My last evening at Chester. Apart from a visit to the close-by Sainsbury's superstore, I didn't go anywhere during the day, mainly on account of the indifferent weather: cloudy, with intermittent rain.
I was out for most of yesterday - a visit to Birkenhead and Liverpool, with a trip out to Crosby Sands to see Another Place, Antony Gormley's famous open-air artwork, which as you probably know consists of one hundred lifesized iron figures, all identical, made from a cast of his own body. Yes, limp willy and all. At least it was bright enough, and quite warm. There will be blog posts on that day out. I was footsore and weary by the late afternoon, which partly explains why I was content to lounge around on site today.
But by this evening I needed to get out again. It was 7.45pm, dull, windy, with heavy rain threatening, and the chances of a fine sunset were remote. Perfect then for going to the Bridge and seeing what might happen.
I speak of course of the road bridge at Runcorn. I'd last seen it, from the parallel railway bridge, in 1984. It seemed impressive then, in a Sydney Harbourish sort of way. Time to see whether age had withered or custom had staled its infinite variety.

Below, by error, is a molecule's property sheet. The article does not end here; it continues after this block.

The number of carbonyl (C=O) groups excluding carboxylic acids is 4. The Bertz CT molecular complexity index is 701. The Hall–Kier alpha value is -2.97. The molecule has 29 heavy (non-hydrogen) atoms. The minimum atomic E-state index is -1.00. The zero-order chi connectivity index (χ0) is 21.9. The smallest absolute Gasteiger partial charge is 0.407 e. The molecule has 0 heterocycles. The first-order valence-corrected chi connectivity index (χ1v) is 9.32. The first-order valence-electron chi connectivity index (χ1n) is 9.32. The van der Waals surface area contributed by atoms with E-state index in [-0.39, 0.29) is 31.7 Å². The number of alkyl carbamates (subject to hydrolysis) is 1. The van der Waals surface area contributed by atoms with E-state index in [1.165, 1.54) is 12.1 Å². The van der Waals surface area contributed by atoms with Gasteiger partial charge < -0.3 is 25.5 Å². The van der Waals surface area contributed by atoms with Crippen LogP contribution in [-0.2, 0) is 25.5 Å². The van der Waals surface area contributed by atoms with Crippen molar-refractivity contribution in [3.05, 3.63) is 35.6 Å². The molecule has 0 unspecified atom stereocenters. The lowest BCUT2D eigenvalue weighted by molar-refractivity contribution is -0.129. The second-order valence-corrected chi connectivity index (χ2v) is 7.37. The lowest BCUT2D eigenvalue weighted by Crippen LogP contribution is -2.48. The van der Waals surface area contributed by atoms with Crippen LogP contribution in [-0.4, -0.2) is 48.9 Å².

The rain was relentless on the M56. One thing the North West cannot possibly suffer from (I thought to myself) is a water shortage! But it petered out a little as I approached the bridge. It was slightly odd to see the road signs call it 'The BRIDGE', as if it were a destination of special and ominous significance. But nothing untoward occurred as I drove across to the Widnes side. The bridge is built of iron girders, and looks as if was scaled up from a Meccano model. It seems substantial but I reckon Godzilla could tear it apart easily enough. (I hung around, but the monster didn't show) The bridge is painted pale apple green, and looks as if it could do with a fresh coat. I could say that both Widnes and Runcorn would look better for a fresh coat of paint too, but that's just my opinion.
I got out at Widnes and took some fine shots of the bridge. There was nothing else worth taking, except perhaps the giant Eddie Stobart truck depot nearby. It wasn't the evening for an exploratory stroll around the Old Town, especially as there was a group of youths hanging around in front of an off-licence. They all turned as one to stare at Fiona. They didn't look at all friendly. I felt sure they all possessed flick knives and had all done time for robbery with violence. Where were the Police in their famous Z Cars?
Runcorn had a bit more going for it on its own waterfront, with some trendy new landscaping and housing overlooking the Manchester Ship Canal, with the River Mersey just beyond, and beyond that the cooling towers of a distant power station. All sublime in the lashing rain. I secured more fine views of the bridge. I was so glad to get them, in case another thirty years went by before I was here again. I drove away through the town centre, which had a dispirited air. The liveliest place was a night club called Barcode, and that was shut. No merry Morris Men were dancing in front of a flower-bedecked pub. Oh well. Goodnight, Runcorn.